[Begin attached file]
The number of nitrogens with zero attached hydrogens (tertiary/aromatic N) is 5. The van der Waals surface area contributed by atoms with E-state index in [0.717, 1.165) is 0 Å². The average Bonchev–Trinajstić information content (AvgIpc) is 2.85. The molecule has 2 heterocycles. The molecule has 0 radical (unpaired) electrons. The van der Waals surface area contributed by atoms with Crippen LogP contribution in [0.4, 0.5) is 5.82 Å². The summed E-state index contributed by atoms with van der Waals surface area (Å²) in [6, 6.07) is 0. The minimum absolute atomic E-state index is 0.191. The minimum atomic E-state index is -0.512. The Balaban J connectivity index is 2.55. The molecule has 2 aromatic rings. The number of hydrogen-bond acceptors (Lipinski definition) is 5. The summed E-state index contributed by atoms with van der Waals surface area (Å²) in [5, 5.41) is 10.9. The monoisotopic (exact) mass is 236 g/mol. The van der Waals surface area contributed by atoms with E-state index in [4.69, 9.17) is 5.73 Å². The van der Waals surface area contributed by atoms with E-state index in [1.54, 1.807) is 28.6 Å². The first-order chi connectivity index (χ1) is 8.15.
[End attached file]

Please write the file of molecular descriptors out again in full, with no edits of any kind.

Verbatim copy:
The number of nitrogens with zero attached hydrogens (tertiary/aromatic N) is 5. The van der Waals surface area contributed by atoms with E-state index in [0.717, 1.165) is 0 Å². The average Bonchev–Trinajstić information content (AvgIpc) is 2.85. The molecule has 2 heterocycles. The molecule has 0 radical (unpaired) electrons. The van der Waals surface area contributed by atoms with Crippen LogP contribution in [0.4, 0.5) is 5.82 Å². The summed E-state index contributed by atoms with van der Waals surface area (Å²) in [6, 6.07) is 0. The minimum absolute atomic E-state index is 0.191. The minimum atomic E-state index is -0.512. The Balaban J connectivity index is 2.55. The molecule has 2 aromatic rings. The number of hydrogen-bond acceptors (Lipinski definition) is 5. The summed E-state index contributed by atoms with van der Waals surface area (Å²) in [5, 5.41) is 10.9. The monoisotopic (exact) mass is 236 g/mol. The van der Waals surface area contributed by atoms with E-state index in [4.69, 9.17) is 5.73 Å². The van der Waals surface area contributed by atoms with E-state index in [1.54, 1.807) is 28.6 Å². The first-order chi connectivity index (χ1) is 8.15.